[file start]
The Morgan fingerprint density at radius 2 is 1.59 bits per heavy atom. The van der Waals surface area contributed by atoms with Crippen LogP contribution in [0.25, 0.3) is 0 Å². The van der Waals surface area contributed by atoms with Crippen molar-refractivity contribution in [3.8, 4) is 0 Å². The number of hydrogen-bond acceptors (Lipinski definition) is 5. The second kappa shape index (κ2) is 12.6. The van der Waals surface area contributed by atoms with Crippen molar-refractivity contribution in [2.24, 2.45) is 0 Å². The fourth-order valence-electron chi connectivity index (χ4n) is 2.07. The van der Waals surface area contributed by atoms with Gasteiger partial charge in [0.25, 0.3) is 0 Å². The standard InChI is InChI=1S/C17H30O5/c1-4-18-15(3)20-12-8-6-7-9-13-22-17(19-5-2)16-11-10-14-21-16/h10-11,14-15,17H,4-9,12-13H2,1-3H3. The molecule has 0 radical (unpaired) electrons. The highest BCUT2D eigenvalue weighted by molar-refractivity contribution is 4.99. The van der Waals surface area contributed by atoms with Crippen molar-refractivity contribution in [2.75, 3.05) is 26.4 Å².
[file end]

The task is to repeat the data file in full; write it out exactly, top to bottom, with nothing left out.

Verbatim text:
The Morgan fingerprint density at radius 2 is 1.59 bits per heavy atom. The van der Waals surface area contributed by atoms with Crippen LogP contribution in [0.25, 0.3) is 0 Å². The van der Waals surface area contributed by atoms with Crippen molar-refractivity contribution in [3.8, 4) is 0 Å². The number of hydrogen-bond acceptors (Lipinski definition) is 5. The second kappa shape index (κ2) is 12.6. The van der Waals surface area contributed by atoms with Crippen molar-refractivity contribution in [2.24, 2.45) is 0 Å². The fourth-order valence-electron chi connectivity index (χ4n) is 2.07. The van der Waals surface area contributed by atoms with Gasteiger partial charge in [0.25, 0.3) is 0 Å². The standard InChI is InChI=1S/C17H30O5/c1-4-18-15(3)20-12-8-6-7-9-13-22-17(19-5-2)16-11-10-14-21-16/h10-11,14-15,17H,4-9,12-13H2,1-3H3. The molecule has 0 radical (unpaired) electrons. The highest BCUT2D eigenvalue weighted by molar-refractivity contribution is 4.99. The van der Waals surface area contributed by atoms with Crippen molar-refractivity contribution in [2.75, 3.05) is 26.4 Å².